Legacy courses: certificates closing down on 26 August

Just dropping in to remind everyone of the unpleasant news, continuing the discussion from Announcement: timeline for legacy courses, supported courses, and certificates:

The old testing center at school.saylor.org is closing down on 26 August on or after 10:00 AM EDT (14:00 GMT).

Graded exams and new certificates for legacy courses (and for legacy courses only) will no longer be available after that time.

See our blog post for the major details (it links here, so you may have just arrived from there!), but please feel free to post questions and comments here.

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Hurray!!! Everything new. I’m waiting to see how the new transcript will look like.

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Today I finished the African Art Course and took the final exam! I´m so happy about it. I think this course should be available for a long time, I really enjoyed it! With the course, I “discovered” much of the hidden Art and History of Africa … I would try to check all those broken links and see if I can update them.
I just wanted to thank you for the hard work you are doing. I´m glad I met you, from the other side of the world!



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Thank you!

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We’ll have to find ways to open up the legacy courses for hacking – but hacking in a way that anyone and everyone can join in.

You know when they do public cooking classes and that sort of thing? That’s what I would hope for – people tinkering as a labor of love to make something old new again.

Send some ideas our way! There are a good number of people who would love to play with legacy courses but do not quite know how or who would prefer a little bit of company in doing so.

If we can host and support these efforts, we’re happy to do so. If people want to take the ball and run with it, so to speak, we’re happy to give our blessing and to talk/share about it.

Well, I guess as long as the legacy courses maintain at least the former standard of university level. I mean, if an employer looks at them, the content must remain impressive, although maybe with broken links or such. That’s my take on it.

Fortunately, many courses will stay solid; a few may degrade pretty quickly (like if they use a single source repeatedly that disappears).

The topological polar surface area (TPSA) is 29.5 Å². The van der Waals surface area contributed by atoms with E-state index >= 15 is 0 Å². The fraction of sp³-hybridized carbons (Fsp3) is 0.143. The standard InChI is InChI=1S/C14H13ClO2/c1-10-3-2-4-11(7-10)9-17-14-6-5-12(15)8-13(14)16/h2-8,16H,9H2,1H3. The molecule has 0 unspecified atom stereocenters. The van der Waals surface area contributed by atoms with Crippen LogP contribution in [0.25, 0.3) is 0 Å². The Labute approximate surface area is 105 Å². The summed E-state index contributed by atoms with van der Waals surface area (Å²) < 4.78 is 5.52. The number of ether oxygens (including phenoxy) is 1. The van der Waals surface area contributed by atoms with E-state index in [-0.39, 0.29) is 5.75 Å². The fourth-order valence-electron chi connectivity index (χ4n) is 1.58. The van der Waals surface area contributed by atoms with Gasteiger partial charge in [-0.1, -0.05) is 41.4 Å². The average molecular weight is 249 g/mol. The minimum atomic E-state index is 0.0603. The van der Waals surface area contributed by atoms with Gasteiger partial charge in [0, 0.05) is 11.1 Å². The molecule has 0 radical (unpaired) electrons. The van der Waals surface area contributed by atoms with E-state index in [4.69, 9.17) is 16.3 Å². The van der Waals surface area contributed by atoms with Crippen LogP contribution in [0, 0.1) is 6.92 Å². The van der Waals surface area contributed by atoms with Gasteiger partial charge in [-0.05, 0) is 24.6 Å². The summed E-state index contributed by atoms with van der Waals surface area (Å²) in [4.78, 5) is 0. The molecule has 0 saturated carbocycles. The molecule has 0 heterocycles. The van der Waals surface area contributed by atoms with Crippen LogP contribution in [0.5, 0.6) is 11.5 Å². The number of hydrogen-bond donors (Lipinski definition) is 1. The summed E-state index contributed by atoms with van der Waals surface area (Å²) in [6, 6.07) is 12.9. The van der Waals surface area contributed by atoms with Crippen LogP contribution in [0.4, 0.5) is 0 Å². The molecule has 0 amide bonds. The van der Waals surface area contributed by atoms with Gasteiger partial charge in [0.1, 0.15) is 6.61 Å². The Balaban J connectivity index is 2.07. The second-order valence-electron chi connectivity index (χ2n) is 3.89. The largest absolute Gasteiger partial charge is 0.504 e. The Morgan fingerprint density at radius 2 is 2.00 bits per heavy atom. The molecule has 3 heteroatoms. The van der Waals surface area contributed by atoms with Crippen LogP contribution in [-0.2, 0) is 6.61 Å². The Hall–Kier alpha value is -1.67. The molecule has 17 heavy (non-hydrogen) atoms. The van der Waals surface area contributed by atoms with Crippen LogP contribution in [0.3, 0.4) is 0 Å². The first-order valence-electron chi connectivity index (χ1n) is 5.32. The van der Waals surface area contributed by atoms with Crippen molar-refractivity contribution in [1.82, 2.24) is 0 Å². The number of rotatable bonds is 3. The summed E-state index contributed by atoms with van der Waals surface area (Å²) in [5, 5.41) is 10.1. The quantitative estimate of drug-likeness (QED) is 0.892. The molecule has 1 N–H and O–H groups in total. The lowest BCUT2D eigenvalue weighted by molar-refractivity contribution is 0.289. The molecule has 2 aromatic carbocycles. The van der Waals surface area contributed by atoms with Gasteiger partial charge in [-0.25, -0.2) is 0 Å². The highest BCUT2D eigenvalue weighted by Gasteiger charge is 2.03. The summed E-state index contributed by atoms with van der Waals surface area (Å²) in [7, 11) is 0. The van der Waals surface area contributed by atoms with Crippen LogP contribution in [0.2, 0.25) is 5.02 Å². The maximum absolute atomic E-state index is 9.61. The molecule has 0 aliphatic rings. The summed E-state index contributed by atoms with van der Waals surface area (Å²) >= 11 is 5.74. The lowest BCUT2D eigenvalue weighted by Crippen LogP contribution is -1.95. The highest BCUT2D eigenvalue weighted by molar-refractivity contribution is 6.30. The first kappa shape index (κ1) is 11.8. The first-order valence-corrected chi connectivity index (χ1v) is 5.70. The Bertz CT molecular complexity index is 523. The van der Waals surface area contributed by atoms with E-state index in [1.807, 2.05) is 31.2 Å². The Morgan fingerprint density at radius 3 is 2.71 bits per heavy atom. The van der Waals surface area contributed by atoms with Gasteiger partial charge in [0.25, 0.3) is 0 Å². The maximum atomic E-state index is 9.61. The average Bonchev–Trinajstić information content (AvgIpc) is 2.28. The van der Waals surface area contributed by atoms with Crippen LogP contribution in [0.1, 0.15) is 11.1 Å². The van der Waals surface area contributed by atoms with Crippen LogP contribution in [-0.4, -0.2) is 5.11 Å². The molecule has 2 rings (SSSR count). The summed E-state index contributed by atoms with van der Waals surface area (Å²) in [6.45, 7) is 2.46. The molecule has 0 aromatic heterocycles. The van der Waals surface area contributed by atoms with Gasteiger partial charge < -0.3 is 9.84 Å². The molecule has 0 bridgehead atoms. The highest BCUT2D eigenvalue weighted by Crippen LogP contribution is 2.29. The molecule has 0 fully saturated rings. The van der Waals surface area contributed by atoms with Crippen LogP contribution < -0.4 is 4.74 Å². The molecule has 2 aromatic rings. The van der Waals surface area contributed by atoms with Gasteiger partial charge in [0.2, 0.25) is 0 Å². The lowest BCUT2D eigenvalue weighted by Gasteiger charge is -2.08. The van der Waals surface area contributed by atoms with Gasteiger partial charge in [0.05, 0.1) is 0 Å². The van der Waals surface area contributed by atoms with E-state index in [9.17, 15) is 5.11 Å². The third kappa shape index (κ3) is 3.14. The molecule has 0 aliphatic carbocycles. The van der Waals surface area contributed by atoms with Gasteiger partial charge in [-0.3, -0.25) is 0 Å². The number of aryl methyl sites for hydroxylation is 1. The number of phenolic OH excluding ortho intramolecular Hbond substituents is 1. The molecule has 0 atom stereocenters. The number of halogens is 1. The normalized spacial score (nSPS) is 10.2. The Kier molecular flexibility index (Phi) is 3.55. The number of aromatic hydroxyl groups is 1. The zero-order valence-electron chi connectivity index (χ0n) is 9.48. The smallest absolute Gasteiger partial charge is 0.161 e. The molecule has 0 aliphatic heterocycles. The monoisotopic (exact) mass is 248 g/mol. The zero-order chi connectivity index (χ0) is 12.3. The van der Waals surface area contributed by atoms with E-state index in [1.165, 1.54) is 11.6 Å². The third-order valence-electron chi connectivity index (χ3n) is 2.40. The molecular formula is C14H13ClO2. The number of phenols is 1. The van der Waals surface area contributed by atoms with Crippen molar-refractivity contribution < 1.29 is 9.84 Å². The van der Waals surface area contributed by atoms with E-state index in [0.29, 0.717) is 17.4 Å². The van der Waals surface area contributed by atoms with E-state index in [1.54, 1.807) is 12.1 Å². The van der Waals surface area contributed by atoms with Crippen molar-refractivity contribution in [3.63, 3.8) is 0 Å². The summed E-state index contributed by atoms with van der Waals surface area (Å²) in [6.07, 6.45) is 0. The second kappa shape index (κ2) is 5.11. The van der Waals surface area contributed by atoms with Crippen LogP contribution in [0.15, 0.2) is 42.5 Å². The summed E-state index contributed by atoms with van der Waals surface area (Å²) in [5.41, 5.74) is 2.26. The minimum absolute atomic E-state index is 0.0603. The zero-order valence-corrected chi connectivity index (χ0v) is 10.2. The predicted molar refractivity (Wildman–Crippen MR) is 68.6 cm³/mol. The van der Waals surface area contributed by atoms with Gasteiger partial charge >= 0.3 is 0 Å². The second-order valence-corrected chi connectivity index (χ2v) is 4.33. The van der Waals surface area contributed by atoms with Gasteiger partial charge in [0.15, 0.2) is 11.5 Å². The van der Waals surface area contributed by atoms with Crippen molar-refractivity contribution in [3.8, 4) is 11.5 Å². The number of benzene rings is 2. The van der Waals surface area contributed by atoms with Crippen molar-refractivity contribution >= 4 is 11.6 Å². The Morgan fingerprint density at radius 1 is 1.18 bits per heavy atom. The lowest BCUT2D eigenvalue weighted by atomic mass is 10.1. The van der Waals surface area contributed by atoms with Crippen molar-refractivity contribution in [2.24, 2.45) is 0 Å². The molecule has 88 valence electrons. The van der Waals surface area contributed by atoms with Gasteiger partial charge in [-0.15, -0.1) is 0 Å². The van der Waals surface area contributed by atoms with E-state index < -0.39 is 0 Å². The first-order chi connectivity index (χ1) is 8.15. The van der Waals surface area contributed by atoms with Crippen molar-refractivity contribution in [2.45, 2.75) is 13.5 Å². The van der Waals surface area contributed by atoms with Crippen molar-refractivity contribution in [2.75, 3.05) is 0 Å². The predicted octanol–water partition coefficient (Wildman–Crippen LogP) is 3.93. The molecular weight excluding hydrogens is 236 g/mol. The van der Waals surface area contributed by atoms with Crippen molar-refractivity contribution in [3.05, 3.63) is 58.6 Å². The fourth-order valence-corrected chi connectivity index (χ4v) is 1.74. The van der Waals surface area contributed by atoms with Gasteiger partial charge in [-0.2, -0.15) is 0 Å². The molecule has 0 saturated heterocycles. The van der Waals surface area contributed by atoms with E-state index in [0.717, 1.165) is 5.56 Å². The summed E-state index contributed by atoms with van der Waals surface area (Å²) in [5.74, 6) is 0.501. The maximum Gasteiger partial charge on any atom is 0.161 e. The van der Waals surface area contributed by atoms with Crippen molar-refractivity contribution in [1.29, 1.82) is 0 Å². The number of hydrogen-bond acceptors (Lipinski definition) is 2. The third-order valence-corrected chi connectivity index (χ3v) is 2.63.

I keep thinking about ways to bring in community/student participation on those, but it’s still a slow road. We are likely to put a note at the front of legacy courses to make the link to GitHub more clear.

OK, but I assume there will be something like a watchdog function that the materials added will still be university level. At least I hope so.

@seanconnor, I see in a blog response that Saylor are putting ungraded versions of the old exams back online for legacy courses (I must have missed it while I was away if this was mentioned elsewhere). While it is good to know that the old exams will be available again–which makes it more likely that there will be some effort from users to maintain the legacy courses–their usefulness will almost certainly wane over time as courses and materials change. Some of the exams were always rather too focused on the minutiae of particular resources rather than on the published learning objectives and these will be especially vulnerable to change.

One might argue that the question banks be opened up to user contributions but this would be something of a minefield as the credibility of assessments lies largely in the expertise of the designer. As we have seen only too often, even accomplished professional educators can create less than perfect assessments (it is rare that I have taken an exam here without hitting at least one questionable answer if not outright error).

At best, one might hope that some courses could be picked up for use, possibly in a modified form, by teachers who would be interested in maintaining or improving the assessment materials in a controlled manner. What this implies is that contributors to the question banks would be ‘accredited’ in some way as having relevant expertise in the subject area. As, in reality, the likelihood of these circumstances arising seem quite slim, Saylor could probably deal with requests to modify the exams on an ad hoc basis. It might be worthwhile, however, putting a note to the effect that interested educators are invited to make such contributions.

The above should not be taken to suggest that input from students cannot have value. Clearly there are still plenty of quality issues with the existing questions–for example, where there are typographical errors–which can usefully be addressed without stepping into areas of academic credibility.

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The latest update: exams are here: Final exams and answer keys posted for legacy courses

This is where we’ll begin for the moment. To help either armchair educators or those with particular professional expertise know what they can do with the exams and how to do it, we can at least begin with a note in the readme section here: https://github.com/saylordotorg/LegacyExams

In the back of my mind, I keep thinking on how to invite issue-logging and improvements from people who do not have GitHub accounts and who do not want to invest the hour in figuring out how to deal with it – without having too many things to monitor (e.g., it would be easy to add a link to an issue submission form to the course and the corresponding repository, but then monitoring a spreadsheet could become burdensome…I just worry about fragmentation).